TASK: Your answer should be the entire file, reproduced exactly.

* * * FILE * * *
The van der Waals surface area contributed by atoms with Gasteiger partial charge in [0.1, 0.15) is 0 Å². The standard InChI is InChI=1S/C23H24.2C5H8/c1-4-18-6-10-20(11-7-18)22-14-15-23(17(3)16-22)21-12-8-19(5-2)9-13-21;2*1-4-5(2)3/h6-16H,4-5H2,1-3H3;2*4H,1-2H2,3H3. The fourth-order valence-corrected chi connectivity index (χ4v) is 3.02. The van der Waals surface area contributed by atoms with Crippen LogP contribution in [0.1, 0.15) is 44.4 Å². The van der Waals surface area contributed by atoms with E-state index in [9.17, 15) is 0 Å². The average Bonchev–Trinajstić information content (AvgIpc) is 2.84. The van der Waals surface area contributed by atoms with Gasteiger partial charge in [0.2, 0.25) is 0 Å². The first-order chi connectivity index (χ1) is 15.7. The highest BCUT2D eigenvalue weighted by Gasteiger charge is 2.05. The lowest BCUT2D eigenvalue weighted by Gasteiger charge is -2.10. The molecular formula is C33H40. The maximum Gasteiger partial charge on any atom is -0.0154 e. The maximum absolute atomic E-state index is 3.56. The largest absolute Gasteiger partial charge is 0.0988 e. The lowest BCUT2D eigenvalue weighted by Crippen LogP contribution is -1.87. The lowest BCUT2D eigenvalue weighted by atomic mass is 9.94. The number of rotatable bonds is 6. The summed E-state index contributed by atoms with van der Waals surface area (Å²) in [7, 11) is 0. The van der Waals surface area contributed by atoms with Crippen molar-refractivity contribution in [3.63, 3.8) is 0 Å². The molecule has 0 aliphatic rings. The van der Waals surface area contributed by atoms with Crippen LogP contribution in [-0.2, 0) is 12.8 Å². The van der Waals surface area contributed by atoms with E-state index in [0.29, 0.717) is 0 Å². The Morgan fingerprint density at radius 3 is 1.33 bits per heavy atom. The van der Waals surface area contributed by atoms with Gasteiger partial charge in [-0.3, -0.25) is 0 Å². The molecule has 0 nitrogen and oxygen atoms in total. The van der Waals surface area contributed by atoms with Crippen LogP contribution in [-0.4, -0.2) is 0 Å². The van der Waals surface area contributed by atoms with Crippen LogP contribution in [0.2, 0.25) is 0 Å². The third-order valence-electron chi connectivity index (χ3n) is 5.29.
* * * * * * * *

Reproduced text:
The van der Waals surface area contributed by atoms with Gasteiger partial charge in [0.1, 0.15) is 0 Å². The standard InChI is InChI=1S/C23H24.2C5H8/c1-4-18-6-10-20(11-7-18)22-14-15-23(17(3)16-22)21-12-8-19(5-2)9-13-21;2*1-4-5(2)3/h6-16H,4-5H2,1-3H3;2*4H,1-2H2,3H3. The fourth-order valence-corrected chi connectivity index (χ4v) is 3.02. The van der Waals surface area contributed by atoms with Crippen LogP contribution in [0.1, 0.15) is 44.4 Å². The van der Waals surface area contributed by atoms with E-state index in [9.17, 15) is 0 Å². The average Bonchev–Trinajstić information content (AvgIpc) is 2.84. The van der Waals surface area contributed by atoms with Gasteiger partial charge in [0.2, 0.25) is 0 Å². The first-order chi connectivity index (χ1) is 15.7. The highest BCUT2D eigenvalue weighted by Gasteiger charge is 2.05. The lowest BCUT2D eigenvalue weighted by Gasteiger charge is -2.10. The molecular formula is C33H40. The maximum Gasteiger partial charge on any atom is -0.0154 e. The maximum absolute atomic E-state index is 3.56. The largest absolute Gasteiger partial charge is 0.0988 e. The lowest BCUT2D eigenvalue weighted by Crippen LogP contribution is -1.87. The lowest BCUT2D eigenvalue weighted by atomic mass is 9.94. The number of rotatable bonds is 6. The summed E-state index contributed by atoms with van der Waals surface area (Å²) in [7, 11) is 0. The van der Waals surface area contributed by atoms with Crippen molar-refractivity contribution in [3.63, 3.8) is 0 Å². The molecule has 0 aliphatic rings. The van der Waals surface area contributed by atoms with Crippen LogP contribution in [-0.2, 0) is 12.8 Å². The van der Waals surface area contributed by atoms with E-state index in [0.29, 0.717) is 0 Å². The Morgan fingerprint density at radius 3 is 1.33 bits per heavy atom. The van der Waals surface area contributed by atoms with Gasteiger partial charge in [-0.3, -0.25) is 0 Å². The molecule has 0 nitrogen and oxygen atoms in total. The van der Waals surface area contributed by atoms with Crippen LogP contribution in [-0.4, -0.2) is 0 Å². The van der Waals surface area contributed by atoms with Crippen LogP contribution in [0.2, 0.25) is 0 Å². The third-order valence-electron chi connectivity index (χ3n) is 5.29.